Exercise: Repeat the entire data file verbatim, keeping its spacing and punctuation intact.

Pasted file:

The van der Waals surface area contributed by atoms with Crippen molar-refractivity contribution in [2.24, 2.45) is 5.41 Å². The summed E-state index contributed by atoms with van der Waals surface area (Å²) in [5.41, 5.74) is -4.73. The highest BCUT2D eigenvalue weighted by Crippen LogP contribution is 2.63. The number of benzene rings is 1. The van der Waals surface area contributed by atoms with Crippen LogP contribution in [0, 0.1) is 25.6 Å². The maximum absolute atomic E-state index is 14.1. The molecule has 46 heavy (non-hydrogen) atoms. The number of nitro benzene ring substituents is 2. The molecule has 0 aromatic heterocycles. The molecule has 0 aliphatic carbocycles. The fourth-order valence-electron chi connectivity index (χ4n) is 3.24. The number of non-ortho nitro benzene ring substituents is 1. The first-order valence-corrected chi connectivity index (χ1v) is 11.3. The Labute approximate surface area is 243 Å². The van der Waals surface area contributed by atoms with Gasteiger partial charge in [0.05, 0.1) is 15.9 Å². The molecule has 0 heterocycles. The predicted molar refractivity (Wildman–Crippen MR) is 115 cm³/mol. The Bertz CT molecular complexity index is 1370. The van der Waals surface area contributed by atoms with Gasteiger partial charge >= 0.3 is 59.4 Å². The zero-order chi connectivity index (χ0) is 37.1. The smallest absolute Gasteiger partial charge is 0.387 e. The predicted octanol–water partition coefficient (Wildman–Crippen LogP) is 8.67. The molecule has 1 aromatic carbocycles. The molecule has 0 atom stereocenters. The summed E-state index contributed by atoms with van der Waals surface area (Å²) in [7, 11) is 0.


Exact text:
The van der Waals surface area contributed by atoms with Crippen molar-refractivity contribution in [2.24, 2.45) is 5.41 Å². The summed E-state index contributed by atoms with van der Waals surface area (Å²) in [5.41, 5.74) is -4.73. The highest BCUT2D eigenvalue weighted by Crippen LogP contribution is 2.63. The number of benzene rings is 1. The van der Waals surface area contributed by atoms with Crippen LogP contribution in [0, 0.1) is 25.6 Å². The maximum absolute atomic E-state index is 14.1. The molecule has 46 heavy (non-hydrogen) atoms. The number of nitro benzene ring substituents is 2. The molecule has 0 aromatic heterocycles. The molecule has 0 aliphatic carbocycles. The fourth-order valence-electron chi connectivity index (χ4n) is 3.24. The number of non-ortho nitro benzene ring substituents is 1. The first-order valence-corrected chi connectivity index (χ1v) is 11.3. The Labute approximate surface area is 243 Å². The van der Waals surface area contributed by atoms with Gasteiger partial charge in [0.05, 0.1) is 15.9 Å². The molecule has 0 heterocycles. The predicted molar refractivity (Wildman–Crippen MR) is 115 cm³/mol. The Bertz CT molecular complexity index is 1370. The van der Waals surface area contributed by atoms with Gasteiger partial charge >= 0.3 is 59.4 Å². The zero-order chi connectivity index (χ0) is 37.1. The smallest absolute Gasteiger partial charge is 0.387 e. The predicted octanol–water partition coefficient (Wildman–Crippen LogP) is 8.67. The molecule has 1 aromatic carbocycles. The molecule has 0 atom stereocenters. The summed E-state index contributed by atoms with van der Waals surface area (Å²) in [7, 11) is 0.